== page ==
WHICH BRINGS ME TO THIS.
Let’s look at FNAF World, the “ill-fated” spinoff game from the horror franchise. It’s a happy fun time wandering through an over-world gone wrong, trying to find friends and fix problems. The music is upbeat and cheerful; the graphics are bubbly and kid-friendly. Everything the original games aren’t–though I’ll point out, it’s likely what the actual locations are likely trying to be. FNAF2 shows us that with the toy animatronics.
I say ill-fated in quotes because yes, the fanbase at large panned the game. It’s a complete departure from what anyone expected, and it’s not even close to what we thought we wanted. None of us had any clue what Scott thought he was doing when he put out the game. But I don’t believe that’s true. If he truly thought it was a failure, he would have stopped after he took it off Steam and made it free. Who needs to update a failed game? No one. And yet, FNAF World has seen at least two major updates, I believe. And they’re not insignificant ones.
At the end of Update 2, we’re presented with a black-and-white scene of a man at a desk, seemingly working. We know him as the Creator–popularly presumed to be a representation of Scott himself. The Creator talks about a creation gone terribly wrong, and how he’s lost the ability to fix the problem. He calls it “Baby.” After a few more phrases of monologue, the screen goes black, two eyes appear in the corner, and a harrowing voice over informs us “The show will begin momentarily. Everyone, please stay in your seats.” When the lights come up, the Creator is dead on the desk, bleeding out. Dramatic.
While believing this to be Scott being disheartened by the flop of FNAF World itself, I believe that MatPat and the Game Theorists got it right: this isn’t Scott–it’s Henry. Henry, the creator of the animatronics. The one who let his creations get away from him–and the one who in the book, died via suicide-by-animatronic. Important note: it wasn’t an animatronic Charlie recognized, which means it’s none of the core cast from the Diner or Freddy’s Pizza.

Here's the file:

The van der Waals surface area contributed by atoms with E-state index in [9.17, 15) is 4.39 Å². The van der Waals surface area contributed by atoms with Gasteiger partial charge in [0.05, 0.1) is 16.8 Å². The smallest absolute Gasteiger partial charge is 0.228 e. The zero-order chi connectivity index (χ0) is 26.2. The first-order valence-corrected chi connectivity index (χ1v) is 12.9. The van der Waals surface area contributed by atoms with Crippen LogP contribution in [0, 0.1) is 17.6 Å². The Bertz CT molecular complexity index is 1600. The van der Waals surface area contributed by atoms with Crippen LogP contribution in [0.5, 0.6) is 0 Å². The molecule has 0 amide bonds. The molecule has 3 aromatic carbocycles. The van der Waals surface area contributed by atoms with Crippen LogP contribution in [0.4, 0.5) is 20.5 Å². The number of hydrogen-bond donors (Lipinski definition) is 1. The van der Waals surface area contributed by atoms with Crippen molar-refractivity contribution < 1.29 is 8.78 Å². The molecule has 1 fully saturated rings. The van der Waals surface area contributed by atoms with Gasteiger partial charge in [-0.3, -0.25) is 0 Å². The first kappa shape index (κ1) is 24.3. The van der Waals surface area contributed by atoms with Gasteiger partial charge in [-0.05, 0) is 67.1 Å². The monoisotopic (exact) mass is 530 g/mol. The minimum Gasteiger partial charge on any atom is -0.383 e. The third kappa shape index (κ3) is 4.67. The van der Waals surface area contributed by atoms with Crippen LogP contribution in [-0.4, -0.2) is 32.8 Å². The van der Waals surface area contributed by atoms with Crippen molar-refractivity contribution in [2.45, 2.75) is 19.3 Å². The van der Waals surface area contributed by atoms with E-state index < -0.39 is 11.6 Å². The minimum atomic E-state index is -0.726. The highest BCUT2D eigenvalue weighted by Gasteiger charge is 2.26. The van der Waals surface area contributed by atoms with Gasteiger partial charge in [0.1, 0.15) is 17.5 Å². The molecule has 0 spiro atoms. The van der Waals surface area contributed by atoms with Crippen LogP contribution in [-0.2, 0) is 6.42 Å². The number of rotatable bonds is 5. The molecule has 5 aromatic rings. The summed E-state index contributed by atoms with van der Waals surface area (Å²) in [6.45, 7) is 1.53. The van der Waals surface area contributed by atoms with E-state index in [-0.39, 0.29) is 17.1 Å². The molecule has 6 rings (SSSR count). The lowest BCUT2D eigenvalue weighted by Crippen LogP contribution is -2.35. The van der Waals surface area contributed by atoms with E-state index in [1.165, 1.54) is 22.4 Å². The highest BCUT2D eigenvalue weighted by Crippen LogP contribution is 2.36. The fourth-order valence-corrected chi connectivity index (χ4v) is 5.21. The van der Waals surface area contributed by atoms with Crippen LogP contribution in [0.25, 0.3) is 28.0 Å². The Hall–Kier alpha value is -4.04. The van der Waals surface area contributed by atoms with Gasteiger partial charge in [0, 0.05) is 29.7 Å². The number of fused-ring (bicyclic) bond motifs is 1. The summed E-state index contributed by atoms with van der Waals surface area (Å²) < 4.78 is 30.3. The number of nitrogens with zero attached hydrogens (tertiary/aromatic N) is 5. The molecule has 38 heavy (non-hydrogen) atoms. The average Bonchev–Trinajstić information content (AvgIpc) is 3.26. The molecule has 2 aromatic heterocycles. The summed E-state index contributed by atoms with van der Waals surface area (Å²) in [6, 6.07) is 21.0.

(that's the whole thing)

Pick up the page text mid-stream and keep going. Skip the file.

FAST FORWARD TO NOW. We’re getting trailers for Sister Location, the upcoming FNAF game Scott’s working on. The main animatronic? Circus Baby, whose first trailer has the same “Everyone please remain in your seats” line from World. AND…if you look in the source code for the home page on Scott’s website, we see an allusion to something called “Afton Robotics.”
Afton. William…Afton. Hmmmmm.
Who still wants to say we haven’t gotten any answers from the book? I’ll posit that we now have more questions than we started with, but I’m not willing to toss Silver Eyes under the bus.
Is it perfectly written? No. It’s a little choppy and awkward at times, but I’m okay with that. Charlie is an unreliable narrator, which gives a chunk of leeway to the writing style. (Also, anyone blaming Scott for this…I’m not sure you understand how ghost-writing works.) I don’t know anything about Kira Breed-Wrisley, but she kept me compelled through the story, and had me if not on the edge of my seat, at least up reading into the wee hours of the night because I needed to know what happened next. I loved seeing into the potential creation of the venues and animatronics, and getting a closer look at the inner workings of the lore. It gave me a chance to see more of Scott’s vision of the world, and that, for a creator, is one of the best things I can imagine. Scott’s a storyteller, and he’s got a lot up in his head, I’m sure. I think this was a fine way to get it out.
And I’ve never been more excited for Sister Location to come out.
Rating: ***** (Highest Recommendation)